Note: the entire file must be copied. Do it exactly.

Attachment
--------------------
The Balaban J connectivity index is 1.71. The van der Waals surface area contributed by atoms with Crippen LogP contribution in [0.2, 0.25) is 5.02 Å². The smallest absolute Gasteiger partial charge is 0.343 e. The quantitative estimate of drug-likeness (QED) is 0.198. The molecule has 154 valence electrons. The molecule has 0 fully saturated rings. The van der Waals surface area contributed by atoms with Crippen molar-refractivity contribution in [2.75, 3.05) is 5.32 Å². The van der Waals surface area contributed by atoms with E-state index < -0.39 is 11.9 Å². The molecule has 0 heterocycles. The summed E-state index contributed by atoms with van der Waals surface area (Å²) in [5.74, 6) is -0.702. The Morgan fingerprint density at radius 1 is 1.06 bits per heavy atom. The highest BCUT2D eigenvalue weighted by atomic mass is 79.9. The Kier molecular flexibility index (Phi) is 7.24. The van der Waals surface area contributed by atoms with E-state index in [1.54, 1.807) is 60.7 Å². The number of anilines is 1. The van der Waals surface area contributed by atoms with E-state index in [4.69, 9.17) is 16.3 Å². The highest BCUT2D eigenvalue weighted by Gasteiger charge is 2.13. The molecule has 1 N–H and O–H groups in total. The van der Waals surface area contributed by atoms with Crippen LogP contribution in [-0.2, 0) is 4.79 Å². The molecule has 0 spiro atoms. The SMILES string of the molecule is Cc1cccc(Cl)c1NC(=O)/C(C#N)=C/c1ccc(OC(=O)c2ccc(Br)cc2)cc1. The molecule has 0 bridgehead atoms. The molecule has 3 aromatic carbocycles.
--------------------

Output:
The Balaban J connectivity index is 1.71. The van der Waals surface area contributed by atoms with Crippen LogP contribution in [0.2, 0.25) is 5.02 Å². The smallest absolute Gasteiger partial charge is 0.343 e. The quantitative estimate of drug-likeness (QED) is 0.198. The molecule has 154 valence electrons. The molecule has 0 fully saturated rings. The van der Waals surface area contributed by atoms with Crippen molar-refractivity contribution in [2.75, 3.05) is 5.32 Å². The van der Waals surface area contributed by atoms with E-state index < -0.39 is 11.9 Å². The molecule has 0 heterocycles. The summed E-state index contributed by atoms with van der Waals surface area (Å²) in [5.74, 6) is -0.702. The Morgan fingerprint density at radius 1 is 1.06 bits per heavy atom. The highest BCUT2D eigenvalue weighted by atomic mass is 79.9. The Kier molecular flexibility index (Phi) is 7.24. The van der Waals surface area contributed by atoms with E-state index in [1.54, 1.807) is 60.7 Å². The number of anilines is 1. The van der Waals surface area contributed by atoms with E-state index in [4.69, 9.17) is 16.3 Å². The highest BCUT2D eigenvalue weighted by Gasteiger charge is 2.13. The molecule has 1 N–H and O–H groups in total. The van der Waals surface area contributed by atoms with Crippen LogP contribution in [-0.2, 0) is 4.79 Å². The molecule has 0 spiro atoms. The SMILES string of the molecule is Cc1cccc(Cl)c1NC(=O)/C(C#N)=C/c1ccc(OC(=O)c2ccc(Br)cc2)cc1. The molecule has 0 bridgehead atoms. The molecule has 3 aromatic carbocycles.